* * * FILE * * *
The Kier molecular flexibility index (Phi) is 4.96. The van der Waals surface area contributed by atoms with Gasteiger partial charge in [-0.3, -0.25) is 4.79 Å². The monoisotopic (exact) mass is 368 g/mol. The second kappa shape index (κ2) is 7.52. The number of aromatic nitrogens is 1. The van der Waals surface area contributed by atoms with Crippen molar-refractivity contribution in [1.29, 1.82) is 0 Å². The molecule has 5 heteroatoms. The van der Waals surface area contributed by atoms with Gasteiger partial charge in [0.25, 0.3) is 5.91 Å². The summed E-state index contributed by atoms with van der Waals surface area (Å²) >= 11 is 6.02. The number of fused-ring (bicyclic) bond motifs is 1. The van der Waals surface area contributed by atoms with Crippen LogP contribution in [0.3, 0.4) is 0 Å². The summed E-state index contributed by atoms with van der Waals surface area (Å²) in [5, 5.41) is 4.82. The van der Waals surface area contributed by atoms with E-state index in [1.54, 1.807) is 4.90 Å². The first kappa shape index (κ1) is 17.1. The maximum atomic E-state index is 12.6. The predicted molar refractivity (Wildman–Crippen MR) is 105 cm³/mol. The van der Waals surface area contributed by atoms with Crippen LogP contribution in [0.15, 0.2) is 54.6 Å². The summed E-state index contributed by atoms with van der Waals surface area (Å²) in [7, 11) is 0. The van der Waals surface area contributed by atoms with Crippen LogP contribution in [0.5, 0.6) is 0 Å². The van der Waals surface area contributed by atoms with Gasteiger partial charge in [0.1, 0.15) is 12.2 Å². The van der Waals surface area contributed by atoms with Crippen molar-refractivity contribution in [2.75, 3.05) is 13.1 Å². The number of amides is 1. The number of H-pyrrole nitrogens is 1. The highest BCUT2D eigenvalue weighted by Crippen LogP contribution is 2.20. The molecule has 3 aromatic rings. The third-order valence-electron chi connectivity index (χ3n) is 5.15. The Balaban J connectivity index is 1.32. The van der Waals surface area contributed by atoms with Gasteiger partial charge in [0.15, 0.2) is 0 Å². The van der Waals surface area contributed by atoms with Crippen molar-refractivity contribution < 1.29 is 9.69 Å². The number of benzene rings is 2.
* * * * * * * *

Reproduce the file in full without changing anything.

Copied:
The Kier molecular flexibility index (Phi) is 4.96. The van der Waals surface area contributed by atoms with Gasteiger partial charge in [-0.3, -0.25) is 4.79 Å². The monoisotopic (exact) mass is 368 g/mol. The second kappa shape index (κ2) is 7.52. The number of aromatic nitrogens is 1. The van der Waals surface area contributed by atoms with Crippen molar-refractivity contribution in [1.29, 1.82) is 0 Å². The molecule has 5 heteroatoms. The van der Waals surface area contributed by atoms with Gasteiger partial charge in [0.25, 0.3) is 5.91 Å². The summed E-state index contributed by atoms with van der Waals surface area (Å²) >= 11 is 6.02. The number of fused-ring (bicyclic) bond motifs is 1. The van der Waals surface area contributed by atoms with Crippen LogP contribution in [0.3, 0.4) is 0 Å². The summed E-state index contributed by atoms with van der Waals surface area (Å²) in [5, 5.41) is 4.82. The van der Waals surface area contributed by atoms with E-state index in [1.54, 1.807) is 4.90 Å². The first kappa shape index (κ1) is 17.1. The maximum atomic E-state index is 12.6. The predicted molar refractivity (Wildman–Crippen MR) is 105 cm³/mol. The van der Waals surface area contributed by atoms with Crippen LogP contribution in [0.15, 0.2) is 54.6 Å². The summed E-state index contributed by atoms with van der Waals surface area (Å²) in [7, 11) is 0. The van der Waals surface area contributed by atoms with Crippen LogP contribution in [0.5, 0.6) is 0 Å². The van der Waals surface area contributed by atoms with Gasteiger partial charge in [0.1, 0.15) is 12.2 Å². The van der Waals surface area contributed by atoms with Crippen molar-refractivity contribution in [2.75, 3.05) is 13.1 Å². The number of amides is 1. The number of H-pyrrole nitrogens is 1. The highest BCUT2D eigenvalue weighted by Crippen LogP contribution is 2.20. The molecule has 3 aromatic rings. The third-order valence-electron chi connectivity index (χ3n) is 5.15. The Balaban J connectivity index is 1.32. The van der Waals surface area contributed by atoms with Gasteiger partial charge in [0.15, 0.2) is 0 Å². The van der Waals surface area contributed by atoms with Crippen molar-refractivity contribution < 1.29 is 9.69 Å². The number of benzene rings is 2.